Joining a Club: Why It’s Beneficial for College Students

students learning benefits of joining clubs in college

One of the primary reasons for going to college is the opportunity to acquire the advanced knowledge and skills that allow graduates to pursue a career in a professional field. However, college is also a time for forging new friendships, exploring new interests and enjoying personal growth. This makes it the perfect time to consider joining a club or two.

There are so many types of school clubs, you’re sure to find one that suits your interests. From social groups to pre-professional organizations to cultural clubs, you’ll likely have a wide array of student organizations to choose.

The Benefits of Joining Clubs in College

When you’re running from class to class, trying to ensure you complete your assignments on time and working on navigating life as an adult, it might seem challenging to fit one more thing into your schedule. Yet, there are so many benefits of joining clubs in college that it’s well worth the effort. From making new friends to building your professional network, joining clubs on campus is definitely a recommended way to enhance your college experience.

Joining a Club Can Allow You to Make New Friends

For many students, going to college is the first time they are away from home for an extended period. You’ll see hundreds of new faces every day as you go about your daily routine on campus, yet it can be difficult to take the time to get to know new people. By joining a club, you’ll have more opportunities to connect with your peers on a deeper level. You’ll get the chance to forge new friendships that could potentially last beyond college.

School Clubs Can Build Your Social Support Network

Some students find it difficult to be away from home, and it can often be challenging to negotiate life as an adult. The truth is that everyone can benefit from having a strong social support network comprised of people you can rely on to offer guidance, advice or simply a shoulder to lean on. Joining a club can enable you to begin building that social support network at college.

Joining Clubs in College May Lower Stress Levels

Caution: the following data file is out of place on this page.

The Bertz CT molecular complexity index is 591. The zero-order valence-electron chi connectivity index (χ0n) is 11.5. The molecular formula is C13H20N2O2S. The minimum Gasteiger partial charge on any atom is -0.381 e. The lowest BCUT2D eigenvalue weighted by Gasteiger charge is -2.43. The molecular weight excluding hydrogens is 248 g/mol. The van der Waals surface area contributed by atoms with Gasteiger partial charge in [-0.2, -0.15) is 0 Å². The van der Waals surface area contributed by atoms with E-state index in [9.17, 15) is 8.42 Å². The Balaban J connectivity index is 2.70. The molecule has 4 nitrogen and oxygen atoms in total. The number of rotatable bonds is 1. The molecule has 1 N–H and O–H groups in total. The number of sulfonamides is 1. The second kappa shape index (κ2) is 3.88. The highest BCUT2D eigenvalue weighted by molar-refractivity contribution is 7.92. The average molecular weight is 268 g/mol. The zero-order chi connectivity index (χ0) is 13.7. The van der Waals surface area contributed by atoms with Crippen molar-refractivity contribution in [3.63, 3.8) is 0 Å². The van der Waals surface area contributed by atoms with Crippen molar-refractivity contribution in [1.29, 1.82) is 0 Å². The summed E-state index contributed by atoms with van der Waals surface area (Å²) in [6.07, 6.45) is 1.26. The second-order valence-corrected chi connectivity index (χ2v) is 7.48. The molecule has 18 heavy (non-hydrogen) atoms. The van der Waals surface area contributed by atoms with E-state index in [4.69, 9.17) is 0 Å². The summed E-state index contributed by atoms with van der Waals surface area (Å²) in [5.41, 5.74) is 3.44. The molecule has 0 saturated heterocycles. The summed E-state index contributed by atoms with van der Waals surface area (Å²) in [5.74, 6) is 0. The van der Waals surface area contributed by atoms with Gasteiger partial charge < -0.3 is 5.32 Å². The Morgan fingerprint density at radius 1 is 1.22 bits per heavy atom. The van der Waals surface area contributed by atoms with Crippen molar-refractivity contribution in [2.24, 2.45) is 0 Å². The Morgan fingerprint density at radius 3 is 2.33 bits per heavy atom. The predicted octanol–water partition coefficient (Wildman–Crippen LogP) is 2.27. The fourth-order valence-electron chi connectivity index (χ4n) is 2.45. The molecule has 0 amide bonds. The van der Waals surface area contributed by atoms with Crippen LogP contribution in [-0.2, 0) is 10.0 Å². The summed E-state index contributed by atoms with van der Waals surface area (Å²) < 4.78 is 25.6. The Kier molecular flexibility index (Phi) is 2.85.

College is an exciting time, but it can also be a bit stressful. You’re likely to spend a great deal of time reading, studying and writing papers in addition to attending classes. Some students find it stressful to try to meet all of their academic obligations.

High stress levels and chronic stress are not healthy. In fact, chronic stress can place you at a higher risk of anxiety, depression, digestive problems, headaches, sleep disturbances and a slew of other poor health outcomes.1

If you’re feeling stressed out, there are a number of things you could try, such as deep breathing, meditation and mindfulness. However, relief could also be as simple as joining school clubs and connecting with other people. One study found that pre-med students who participated in extracurricular activities, particularly those involving music, were less likely to suffer from stress-related burnout.2

Improve Your Interpersonal and Communication Skills in School Clubs

Your academic studies will enable you to prepare for your future career. However, learning goes beyond the classroom, and there are many soft skills you can learn in a club that potential employers will value. Among these soft skills are interpersonal and communication skills.

When you join a student organization on campus, there is a good chance you’ll interact with a diverse range of people. You’ll be able to connect with others from various backgrounds and with varying worldviews. This may help you improve your interpersonal skills and communication abilities. Participating in school clubs can also enable you to build your teamwork and collaboration skills.

School Clubs Can Expand Your Professional Networking Opportunities

You don’t need to be a professional to begin building a professional network. In fact, you can and should start right from your freshman year in college. However, if you’re already a junior or even a senior, it’s not too late to start.